Infants who are breastfed have reduced risks of:

  • Respiratory infections, ear infections, and gastrointestinal infections (diarrhea/vomiting)
  • Sudden infant death syndrome (SIDS)
  • Obesity
  • Type 1 diabetes
  • Asthma and allergies
  • Necrotizing enterocolitis (NEC) in preterm babies

Mothers who breastfeed have reduced risks of:

  • High blood pressure
  • Type 2 diabetes
  • Ovarian cancer
  • Breast cancer
  • Breastfeeding also aids in weight loss and helps the uterus return to its pre-pregnancy size

Your breasts may feel engorged — heavy and swollen — three to five days after delivery. Continue to feed frequently and apply cold packs for comfort if needed after feeding or pumping. If your baby cannot latch on because of swelling, gently express some milk to make the area around your nipples softer before attempting to latch.

How to know your newborn is getting enough breast milk

  • Adequate pee and poop: one pee on day one, increasing by one for each day of life to six or more by day six. One stool on day one, increasing to three or more stools by days three to five. Stools should change color and no longer be black by days three to four, and should be the size of a quarter coin or larger.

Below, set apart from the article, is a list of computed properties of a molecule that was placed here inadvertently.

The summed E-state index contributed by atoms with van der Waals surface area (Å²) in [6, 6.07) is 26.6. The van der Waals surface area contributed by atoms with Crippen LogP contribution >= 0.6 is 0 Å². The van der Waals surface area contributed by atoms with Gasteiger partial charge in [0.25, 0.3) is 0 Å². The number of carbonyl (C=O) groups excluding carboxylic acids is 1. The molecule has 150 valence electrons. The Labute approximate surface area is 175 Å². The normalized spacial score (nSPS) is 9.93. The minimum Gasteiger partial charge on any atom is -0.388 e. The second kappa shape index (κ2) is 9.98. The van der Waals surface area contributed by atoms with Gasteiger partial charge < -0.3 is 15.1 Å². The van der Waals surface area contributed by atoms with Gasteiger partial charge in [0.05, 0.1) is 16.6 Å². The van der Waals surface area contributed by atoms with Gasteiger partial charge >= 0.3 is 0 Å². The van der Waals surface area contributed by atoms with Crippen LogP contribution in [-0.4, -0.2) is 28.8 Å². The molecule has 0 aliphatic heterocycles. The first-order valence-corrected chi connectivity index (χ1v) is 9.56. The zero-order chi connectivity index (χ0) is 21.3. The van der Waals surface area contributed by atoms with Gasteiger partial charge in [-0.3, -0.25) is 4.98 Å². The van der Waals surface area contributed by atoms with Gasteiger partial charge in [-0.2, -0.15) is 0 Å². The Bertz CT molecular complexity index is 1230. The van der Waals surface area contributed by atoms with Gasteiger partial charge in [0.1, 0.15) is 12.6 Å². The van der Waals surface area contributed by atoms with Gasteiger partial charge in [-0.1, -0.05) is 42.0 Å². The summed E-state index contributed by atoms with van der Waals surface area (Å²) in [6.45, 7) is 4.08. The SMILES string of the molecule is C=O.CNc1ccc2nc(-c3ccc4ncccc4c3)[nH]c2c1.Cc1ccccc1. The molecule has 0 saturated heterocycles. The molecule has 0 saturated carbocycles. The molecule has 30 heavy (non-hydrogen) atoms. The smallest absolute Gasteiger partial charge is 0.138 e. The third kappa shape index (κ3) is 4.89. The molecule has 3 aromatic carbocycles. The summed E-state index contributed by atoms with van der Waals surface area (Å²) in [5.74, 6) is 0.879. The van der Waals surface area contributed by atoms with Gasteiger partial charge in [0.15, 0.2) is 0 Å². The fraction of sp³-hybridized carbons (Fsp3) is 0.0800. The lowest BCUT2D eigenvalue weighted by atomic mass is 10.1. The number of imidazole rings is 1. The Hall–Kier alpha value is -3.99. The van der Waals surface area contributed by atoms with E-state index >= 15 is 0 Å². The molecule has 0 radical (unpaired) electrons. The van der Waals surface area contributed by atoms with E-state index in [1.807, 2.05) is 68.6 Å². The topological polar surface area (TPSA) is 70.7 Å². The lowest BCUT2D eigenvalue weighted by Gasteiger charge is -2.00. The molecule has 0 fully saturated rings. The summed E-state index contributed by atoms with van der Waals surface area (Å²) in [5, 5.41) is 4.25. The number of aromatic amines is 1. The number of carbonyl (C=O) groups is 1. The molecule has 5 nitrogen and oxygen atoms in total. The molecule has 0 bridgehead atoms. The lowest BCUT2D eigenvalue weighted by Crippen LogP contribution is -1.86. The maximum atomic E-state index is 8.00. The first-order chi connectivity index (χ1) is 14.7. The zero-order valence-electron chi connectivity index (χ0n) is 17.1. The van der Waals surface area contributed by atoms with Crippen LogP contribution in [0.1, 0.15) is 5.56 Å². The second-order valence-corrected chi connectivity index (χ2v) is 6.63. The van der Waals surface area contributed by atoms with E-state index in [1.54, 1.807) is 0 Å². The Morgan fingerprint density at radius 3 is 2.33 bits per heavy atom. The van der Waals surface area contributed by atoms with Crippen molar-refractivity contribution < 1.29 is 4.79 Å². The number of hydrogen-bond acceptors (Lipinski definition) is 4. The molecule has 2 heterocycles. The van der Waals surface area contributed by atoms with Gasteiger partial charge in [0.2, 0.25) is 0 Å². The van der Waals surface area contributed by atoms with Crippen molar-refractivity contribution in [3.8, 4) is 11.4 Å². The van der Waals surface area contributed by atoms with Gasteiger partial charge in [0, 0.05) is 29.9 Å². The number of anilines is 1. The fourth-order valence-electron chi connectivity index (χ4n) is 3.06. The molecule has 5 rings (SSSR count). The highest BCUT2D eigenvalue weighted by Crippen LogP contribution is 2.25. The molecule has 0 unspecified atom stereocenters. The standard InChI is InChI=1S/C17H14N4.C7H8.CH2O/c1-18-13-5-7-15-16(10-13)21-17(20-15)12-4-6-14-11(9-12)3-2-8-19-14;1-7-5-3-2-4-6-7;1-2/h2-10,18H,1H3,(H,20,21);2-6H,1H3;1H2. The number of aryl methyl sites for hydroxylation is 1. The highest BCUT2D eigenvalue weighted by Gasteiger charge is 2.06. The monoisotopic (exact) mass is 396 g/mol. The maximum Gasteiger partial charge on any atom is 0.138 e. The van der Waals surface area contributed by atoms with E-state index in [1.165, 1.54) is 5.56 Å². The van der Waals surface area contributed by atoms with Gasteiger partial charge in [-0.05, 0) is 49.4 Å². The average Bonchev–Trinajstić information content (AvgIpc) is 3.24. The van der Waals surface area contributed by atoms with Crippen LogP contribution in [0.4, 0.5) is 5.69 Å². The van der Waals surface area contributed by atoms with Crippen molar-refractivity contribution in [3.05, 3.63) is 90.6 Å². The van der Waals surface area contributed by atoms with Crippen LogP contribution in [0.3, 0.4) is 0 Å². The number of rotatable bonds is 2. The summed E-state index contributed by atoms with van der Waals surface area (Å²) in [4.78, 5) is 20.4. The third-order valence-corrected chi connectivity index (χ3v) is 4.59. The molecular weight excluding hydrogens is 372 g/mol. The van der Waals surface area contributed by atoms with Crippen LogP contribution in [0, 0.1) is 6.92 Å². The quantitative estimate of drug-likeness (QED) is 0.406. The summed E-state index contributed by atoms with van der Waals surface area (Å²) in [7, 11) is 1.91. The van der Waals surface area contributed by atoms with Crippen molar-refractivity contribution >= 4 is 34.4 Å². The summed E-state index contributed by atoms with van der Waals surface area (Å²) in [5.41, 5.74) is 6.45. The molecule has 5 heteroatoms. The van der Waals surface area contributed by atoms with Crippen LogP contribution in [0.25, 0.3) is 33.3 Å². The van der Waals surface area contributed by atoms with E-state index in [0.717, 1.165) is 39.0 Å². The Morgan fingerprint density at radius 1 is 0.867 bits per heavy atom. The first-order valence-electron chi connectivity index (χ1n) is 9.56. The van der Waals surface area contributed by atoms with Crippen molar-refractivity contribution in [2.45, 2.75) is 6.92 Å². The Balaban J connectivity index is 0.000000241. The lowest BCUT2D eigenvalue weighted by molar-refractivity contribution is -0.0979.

• Your baby seems content after feeding
  • They are active and alert with a strong cry when awake
  • They feed at least 8 to 12 times per 24 hours
  • Your breasts may feel softer after latching your baby

It’s important to track your baby’s feedings and wet and dirty diapers to ensure they are eating enough. Sleepy babies should be woken up to eat.


Removing milk from your breasts frequently is important for milk production. With a deep and effective latch, your baby will do this every time they feed. However, you may consider using an electric breast pump if you have difficulty latching. Reach out to your healthcare team for lactation assistance as soon as you can if you’re having difficulty latching.